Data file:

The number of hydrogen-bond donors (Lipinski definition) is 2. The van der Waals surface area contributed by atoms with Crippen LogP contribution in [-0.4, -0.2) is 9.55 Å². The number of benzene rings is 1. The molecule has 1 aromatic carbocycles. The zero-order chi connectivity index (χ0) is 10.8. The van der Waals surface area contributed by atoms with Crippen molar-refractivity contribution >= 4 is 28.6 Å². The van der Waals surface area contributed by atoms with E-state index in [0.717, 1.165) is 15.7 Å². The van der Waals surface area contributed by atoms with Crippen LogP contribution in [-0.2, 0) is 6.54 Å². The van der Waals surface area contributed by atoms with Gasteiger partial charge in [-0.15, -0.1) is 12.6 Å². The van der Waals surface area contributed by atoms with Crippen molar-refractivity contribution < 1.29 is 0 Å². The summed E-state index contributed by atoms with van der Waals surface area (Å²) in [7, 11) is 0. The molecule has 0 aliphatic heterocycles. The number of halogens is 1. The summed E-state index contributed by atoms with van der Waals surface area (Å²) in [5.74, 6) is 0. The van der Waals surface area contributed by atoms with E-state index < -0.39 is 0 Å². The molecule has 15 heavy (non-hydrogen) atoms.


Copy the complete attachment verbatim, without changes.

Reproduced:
The number of hydrogen-bond donors (Lipinski definition) is 2. The van der Waals surface area contributed by atoms with Crippen LogP contribution in [-0.4, -0.2) is 9.55 Å². The number of benzene rings is 1. The molecule has 1 aromatic carbocycles. The zero-order chi connectivity index (χ0) is 10.8. The van der Waals surface area contributed by atoms with Crippen molar-refractivity contribution >= 4 is 28.6 Å². The van der Waals surface area contributed by atoms with E-state index in [0.717, 1.165) is 15.7 Å². The van der Waals surface area contributed by atoms with Crippen LogP contribution in [-0.2, 0) is 6.54 Å². The van der Waals surface area contributed by atoms with Gasteiger partial charge in [-0.15, -0.1) is 12.6 Å². The van der Waals surface area contributed by atoms with Crippen molar-refractivity contribution < 1.29 is 0 Å². The summed E-state index contributed by atoms with van der Waals surface area (Å²) in [7, 11) is 0. The molecule has 0 aliphatic heterocycles. The number of halogens is 1. The summed E-state index contributed by atoms with van der Waals surface area (Å²) in [5.74, 6) is 0. The van der Waals surface area contributed by atoms with E-state index < -0.39 is 0 Å². The molecule has 15 heavy (non-hydrogen) atoms.